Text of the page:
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Vassar College

Publication Date

Spring 2011

Program Name

Ireland: Transformation of Social and Political Conflict

Abstract

This paper is the outcome of three weeks of research on Left politics in Northern Ireland. Taking the 2011 Assembly Elections as my focal point, I conducted a number of interviews with candidates and supporters, attended meetings and rallies, and participated in neighborhood canvasses. These experiences led me to two contrasting conclusions: in many ways the Left in Northern Ireland appears disconnected from contemporary political scene; and the Left has an important critique to offer the region regarding Sectarianism, the economic collapse and post‐Good Friday Accords politics. Finally, by discussing changes to the Lefts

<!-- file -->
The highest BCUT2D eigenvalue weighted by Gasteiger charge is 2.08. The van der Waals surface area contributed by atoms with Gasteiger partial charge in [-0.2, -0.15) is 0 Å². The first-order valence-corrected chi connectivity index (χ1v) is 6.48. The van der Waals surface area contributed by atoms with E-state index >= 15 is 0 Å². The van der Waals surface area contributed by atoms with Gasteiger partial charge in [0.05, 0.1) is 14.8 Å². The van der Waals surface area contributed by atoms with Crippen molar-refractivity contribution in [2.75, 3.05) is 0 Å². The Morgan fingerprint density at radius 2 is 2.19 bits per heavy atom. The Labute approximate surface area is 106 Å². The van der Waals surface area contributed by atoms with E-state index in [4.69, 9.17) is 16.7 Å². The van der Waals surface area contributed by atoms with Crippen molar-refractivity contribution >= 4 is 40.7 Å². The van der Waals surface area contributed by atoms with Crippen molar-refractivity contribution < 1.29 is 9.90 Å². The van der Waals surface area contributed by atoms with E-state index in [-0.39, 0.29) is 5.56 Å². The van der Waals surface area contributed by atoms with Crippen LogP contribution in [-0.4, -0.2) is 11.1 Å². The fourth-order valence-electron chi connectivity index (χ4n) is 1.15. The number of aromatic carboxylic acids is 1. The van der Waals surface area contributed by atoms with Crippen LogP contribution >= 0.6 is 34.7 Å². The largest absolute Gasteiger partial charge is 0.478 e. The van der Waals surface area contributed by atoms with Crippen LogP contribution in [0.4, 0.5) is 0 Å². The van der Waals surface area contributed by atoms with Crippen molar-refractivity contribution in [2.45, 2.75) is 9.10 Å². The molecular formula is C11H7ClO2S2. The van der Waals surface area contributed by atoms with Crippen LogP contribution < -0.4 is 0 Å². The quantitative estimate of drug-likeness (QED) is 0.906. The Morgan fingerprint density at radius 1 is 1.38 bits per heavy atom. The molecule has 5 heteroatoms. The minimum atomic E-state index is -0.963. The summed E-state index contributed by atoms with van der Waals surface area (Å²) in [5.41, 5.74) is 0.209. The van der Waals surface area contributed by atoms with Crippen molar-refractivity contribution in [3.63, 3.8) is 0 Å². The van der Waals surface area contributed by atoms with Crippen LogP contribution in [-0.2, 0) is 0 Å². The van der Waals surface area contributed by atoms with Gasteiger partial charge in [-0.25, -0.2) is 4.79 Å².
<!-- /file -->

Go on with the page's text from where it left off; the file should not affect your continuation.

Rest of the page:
theories, organizations and environment, I attempt to reexamine the Left and illustrate how they might overcome this disconnect and gain support for their proposals. These transformations have only just begun, as they take shape, the Left attempts to realize their platforms will become more important, more dynamic, and more critical to research.

Disciplines

Civic and Community Engagement | Inequality and Stratification | Peace and Conflict Studies | Political Science | Politics and Social Change

 

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